Don’t be fooled by the gentleness of Tai Chi Chuan, it is a devastating art. Its slow practice pace hides the real benefits of this art. For those who know the combat application of each posture, the art is ruthless.
The key element of Tai Chi is waist power. Of course, this is true with all martial arts. However, in Tai Chi, this is the foremost rule. The waist drives all the other limbs. Nothing moves unless the waist initiates movement.
Once you’ve internalized this keystone element, you can distill Tai Chi theory into six characteristics. All six must be maintained in order to execute the transitions between postures correctly. To violate any one of these characteristic-rules would decrease the effectiveness of Tai Chi.
Tai Chi’s Six Characteristics
- Circular – All parts of the body, such as shoulders, waist, hips, knees and elbows, travel along circular paths. There are no locked out joints nor straight limbs. All movements travel in horizontal and vertical circles.
- Relax – Maintain the concept of softness versus hardness. One must be relax at all times. Relax does not mean falling asleep, rather it means minimal effort, yet stay alert.
- Calm – One must calm the mind and the body.
- Continuous – There should be a clear and continuous interchanging, or transitions between Yin and Yang. One movement flows into the next, but each steps is executed fully.
- Intent – One must have the mental intent to perform each step and transition.
- Energy – There must be the manipulation of energy in each movement.
Each body part is held in along circular paths. This is a structurally sound and biomechanically correct method of maintaining power. In Kempo, you never lock out your joints. This creates circularity in your limbs. The blocks from the Palm Set are a great example of this characteristic.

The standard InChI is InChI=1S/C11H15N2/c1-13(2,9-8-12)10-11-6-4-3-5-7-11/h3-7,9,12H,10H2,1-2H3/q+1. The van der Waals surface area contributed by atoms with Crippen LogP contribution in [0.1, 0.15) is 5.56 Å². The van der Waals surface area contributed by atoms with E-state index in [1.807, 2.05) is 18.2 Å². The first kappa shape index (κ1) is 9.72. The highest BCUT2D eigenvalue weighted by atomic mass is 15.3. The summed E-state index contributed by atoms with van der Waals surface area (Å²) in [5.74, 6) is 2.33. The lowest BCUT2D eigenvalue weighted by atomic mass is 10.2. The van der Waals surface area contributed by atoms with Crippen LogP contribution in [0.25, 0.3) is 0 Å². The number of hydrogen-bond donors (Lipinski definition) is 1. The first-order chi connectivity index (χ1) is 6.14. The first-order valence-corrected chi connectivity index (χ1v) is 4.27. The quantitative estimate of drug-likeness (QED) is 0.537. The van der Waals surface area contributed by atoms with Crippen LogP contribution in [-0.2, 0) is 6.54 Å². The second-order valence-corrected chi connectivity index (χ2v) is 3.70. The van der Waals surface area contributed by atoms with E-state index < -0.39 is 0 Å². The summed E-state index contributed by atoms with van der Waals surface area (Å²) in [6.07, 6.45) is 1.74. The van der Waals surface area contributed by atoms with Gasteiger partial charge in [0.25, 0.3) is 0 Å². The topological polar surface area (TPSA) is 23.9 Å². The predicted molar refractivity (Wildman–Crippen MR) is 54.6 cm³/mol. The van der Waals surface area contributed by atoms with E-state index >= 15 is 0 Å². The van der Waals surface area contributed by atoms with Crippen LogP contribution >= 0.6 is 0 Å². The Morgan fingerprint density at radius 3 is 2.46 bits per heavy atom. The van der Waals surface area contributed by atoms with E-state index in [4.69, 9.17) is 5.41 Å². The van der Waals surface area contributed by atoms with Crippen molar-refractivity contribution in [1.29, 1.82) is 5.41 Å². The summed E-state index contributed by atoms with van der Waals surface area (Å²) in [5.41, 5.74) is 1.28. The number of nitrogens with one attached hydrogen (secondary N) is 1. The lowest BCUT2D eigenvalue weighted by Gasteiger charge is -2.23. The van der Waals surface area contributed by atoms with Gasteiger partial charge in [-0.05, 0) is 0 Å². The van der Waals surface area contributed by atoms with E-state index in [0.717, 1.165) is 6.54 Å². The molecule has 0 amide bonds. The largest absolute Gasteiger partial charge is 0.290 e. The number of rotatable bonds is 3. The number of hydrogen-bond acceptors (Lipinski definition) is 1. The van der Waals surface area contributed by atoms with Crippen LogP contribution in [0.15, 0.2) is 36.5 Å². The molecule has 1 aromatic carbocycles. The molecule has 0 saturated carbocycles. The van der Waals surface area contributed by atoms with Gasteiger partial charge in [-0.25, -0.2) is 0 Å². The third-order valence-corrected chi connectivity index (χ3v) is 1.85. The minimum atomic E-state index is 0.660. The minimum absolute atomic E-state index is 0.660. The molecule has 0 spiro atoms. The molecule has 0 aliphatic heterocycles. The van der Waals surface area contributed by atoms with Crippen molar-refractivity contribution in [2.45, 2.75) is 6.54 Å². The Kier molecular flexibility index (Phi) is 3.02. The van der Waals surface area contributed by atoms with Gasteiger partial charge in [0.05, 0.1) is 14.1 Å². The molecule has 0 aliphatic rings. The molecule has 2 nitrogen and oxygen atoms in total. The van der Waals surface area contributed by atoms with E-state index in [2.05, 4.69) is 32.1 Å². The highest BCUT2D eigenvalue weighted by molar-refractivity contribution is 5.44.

Being relaxed allows the mind to operate. Breathing allows the body to relax. In Kempo, you utilize breathing to keep you relaxed and cool. A relaxed body can generate the power in one’s strikes. All Kempo tricks (waza) are done in a relaxed state.
By being in a state of calmness.
Kempo attacks lead the opponent into the next volley of attacks. Continuity and flow are the hallmarks of Kempo. The volley of attacks to the opponent are best represented by many of the advanced combinations, waza and Hon Suki.
Without the intent to do it, nothing would get done. This is also true with executing Kempo techniques. The desire to hit provides the full body commitment to the attack. Do not confuse this with the over-commitment of defensive assets to the attack. This intent is the conscious decision to perform an action. A great example of this is breaking. Without the intent to break a board or brick, you wouldn’t put enough “umph” behind your strike to be successful.
There must be a spark of spunk in all your movements. This is similar to intent. Many would argue that this characteristic is dealing with chi specifically. Kempo utilizes chi in its attacks. Chi gung sets and breaking are all examples of the application of energy.
You may have noticed that these characteristics are interrelated. They are, in fact, dependent on each other. The goal is to maintain a harmony between all six characteristics in all your techniques and kata.
Slow down and understand how these characteristics will affect your Kempo. Waist power is the hidden power. It drives your attack. Arm power is wasted effort. Relying on your physical strength is a dangerous thing to do. Cover your openings by using these fundamental rules in your Kempo.
Bow Sim Mark’s Chinese Wushu Research Institute http://www.taichi-arts.com